WGN interview

May 23, 2016

Tony Fitzpatrick talks with Dave Hoekstra on the Nocturnal Journal on WGN.

Listen to the interview! 

Press Release

May 5, 2016

CHICAGO — Chicago artist Tony Fitzpatrick will bring his signature brand of witty visual repartee to the DePaul Art Museum this spring with a display of his collage series “The Secret Birds.” The exhibition will run May 12-Aug. 21, 2016, and is the largest presentation of his work to date with more than 50 of his intricately layered collages as well as 40 prints from the DePaul Art Museum collection that span more than two decades of the artist’s career.

In his ongoing series “The Secret Birds,” Fitzpatrick meticulously draws and layers images, poetry and found materials onto the page. He combines inspiration from his working class roots in Chicago and influences from folk art, comic book characters and tattoo imagery. Each drawn collage depicts a specific species of bird, ranging from the peregrine falcon to the common starling.

Several of the works are commentaries on gun violence, drug abuse and other inequities and injustices found in Chicago and beyond. “The birds play symbolic roles, some delivering otherworldly messages and cautionary tales,” said curator Laura Fatemi, associate director of the DePaul Art Museum. Other works eulogize Fitzpatrick’s influences, including writer Roberto Bolaño, musician and Chicago blues legend Otis Clay, and his own father.

“Tony celebrates the beauty of the natural world in ‘The Secret Birds’” said Fatemi. “The Artist’s Studio” section of the exhibition will feature items from Fitzpatrick’s studio, including the ornithological reference books he has studied and his carved wooden bird collection.

A Chicago native, Fitzpatrick draws on the history and lore of the city, as well as popular culture and his Irish Catholic roots. He is a self-taught artist, playwright, actor, poet and essayist and a consummate raconteur, said Fatemi. “Tony’s astute observations and contemplations of his surroundings reveal and celebrate the magic, beauty and wonder of the world around him,” said Fatemi.

Printmaking has played an important part in Fitzpatrick’s development as an artist. In 1992, he founded a printmaking workshop, Big Cat Press, in Chicago’s Wicker Park neighborhood. The operations have moved and changed over time, but printmaking remains an important part of his work.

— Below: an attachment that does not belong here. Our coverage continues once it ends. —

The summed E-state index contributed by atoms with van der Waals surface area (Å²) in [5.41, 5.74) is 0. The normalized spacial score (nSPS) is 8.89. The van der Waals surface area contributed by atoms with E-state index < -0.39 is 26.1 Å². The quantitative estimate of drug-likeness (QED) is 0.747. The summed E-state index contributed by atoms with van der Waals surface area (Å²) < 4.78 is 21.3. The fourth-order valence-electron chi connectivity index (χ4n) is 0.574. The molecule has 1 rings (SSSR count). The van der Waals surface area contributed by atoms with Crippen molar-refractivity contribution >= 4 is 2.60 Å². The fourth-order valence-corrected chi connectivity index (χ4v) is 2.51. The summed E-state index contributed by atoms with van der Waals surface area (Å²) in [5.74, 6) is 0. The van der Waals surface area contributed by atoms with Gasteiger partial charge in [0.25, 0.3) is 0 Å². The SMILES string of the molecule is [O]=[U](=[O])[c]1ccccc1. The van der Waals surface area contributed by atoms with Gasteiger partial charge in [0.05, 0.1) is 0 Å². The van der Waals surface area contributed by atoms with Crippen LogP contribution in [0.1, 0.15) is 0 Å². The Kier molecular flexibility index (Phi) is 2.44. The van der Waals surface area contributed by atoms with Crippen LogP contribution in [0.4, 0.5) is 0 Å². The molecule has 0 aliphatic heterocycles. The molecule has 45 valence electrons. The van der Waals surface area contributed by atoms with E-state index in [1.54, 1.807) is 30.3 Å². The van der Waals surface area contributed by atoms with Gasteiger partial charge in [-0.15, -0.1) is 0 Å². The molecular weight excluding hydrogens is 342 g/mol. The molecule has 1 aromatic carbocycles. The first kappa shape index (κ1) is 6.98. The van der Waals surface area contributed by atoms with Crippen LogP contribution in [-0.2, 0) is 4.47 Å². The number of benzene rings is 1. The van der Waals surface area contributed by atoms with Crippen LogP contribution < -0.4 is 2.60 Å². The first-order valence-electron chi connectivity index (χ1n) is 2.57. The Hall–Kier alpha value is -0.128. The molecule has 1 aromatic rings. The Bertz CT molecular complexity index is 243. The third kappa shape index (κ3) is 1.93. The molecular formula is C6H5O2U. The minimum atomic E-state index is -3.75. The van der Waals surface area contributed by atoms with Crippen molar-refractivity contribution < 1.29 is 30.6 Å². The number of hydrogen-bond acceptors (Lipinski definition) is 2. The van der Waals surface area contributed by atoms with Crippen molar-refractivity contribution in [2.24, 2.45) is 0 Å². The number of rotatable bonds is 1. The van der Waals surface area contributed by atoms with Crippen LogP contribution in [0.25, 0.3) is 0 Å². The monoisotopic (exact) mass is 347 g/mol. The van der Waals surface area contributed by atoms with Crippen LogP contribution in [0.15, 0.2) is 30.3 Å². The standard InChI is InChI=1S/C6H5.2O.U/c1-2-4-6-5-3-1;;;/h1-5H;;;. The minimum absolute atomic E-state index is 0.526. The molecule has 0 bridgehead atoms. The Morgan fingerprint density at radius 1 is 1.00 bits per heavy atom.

Fatemi has grouped some prints with Chicago subject matter from a series titled “Remembered City.” These images take the viewer on a journey through the streets of Chicago and reference the city’s history and landmarks, including the Chicago Stockyards. “Tony is a chronicler of the city, and the view of Chicago he expresses in prints and poetry is historical, political and intensely personal,” said Fatemi.

The exhibition includes selections of Fitzpatrick’s work from the DePaul Art Museum’s permanent collection, and more than 30 private collectors have contributed their holdings. “These works encompass a range of  ideas and showcase a sampling of the  visual trajectory of the artist over the past two decades,” said Fatemi.

An opening reception will be held for “The Secret Birds” and another exhibition, “Barbara Rossi: Poor Traits,” May 12 from 5-8 p.m. A discussion with Fitzpatrick and Chicago Tribune writer Rick Kogan, known for his compelling takes on the city, will be held May 23 from 6-7:30 p.m. These events are free and open to the public.

Upcoming Events

Curator's Tour: A Matter of Conscience

6/7/2017

June 7, 12:30pm

DPAM Assistant Curator Mia Lopez will lead a tour of “A Matter of Conscience.” The exhibition presents works that reflect varying artistic approaches to politically charged content and pressing social issues, examining the role of artist as commentator and activist.

Free and open to everyone | Register

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Dr. Nora A. Taylor: "Performance Art under Attack in Southeast Asia"

6/15/2017

June 15, 5:30pm

Over the past two decades, along with the rise of performance art in Southeast Asia, artists in Myanmar, Vietnam and Singapore have been the subject of censorship by their governments, with police raids on performance events and arrests for performing in public. This talk will discuss examples where artists have been attacked for exercising their rights as creative individuals and explain some of the controversies surrounding this art form under authoritative regimes.

Dr. Nora A. Taylor is the Alsdorf Professor of South and Southeast Asian Art History at the School of the Art Institute of Chicago.

Free and open to everyone | Register

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Art in Lincoln Park Annual Lecture: "Bobsy Redivivus: The Lost World of Elizabeth Fuller Goodspeed"

6/29/2017

June 29, 5:30pm

Between the world wars, a beautiful, artistic woman named Bobsy Goodspeed stood at the heart of Chicago’s social and cultural scenes.

With vivid stories and a rich array of contemporary photos, the writer Geoffrey Johnson brings this forgotten woman back to life, opening the door on a vanished era peopled by painters and pianists, plutocrats and politicians—and an irresistible force named Gertrude Stein.

Free and open to everyone | Register

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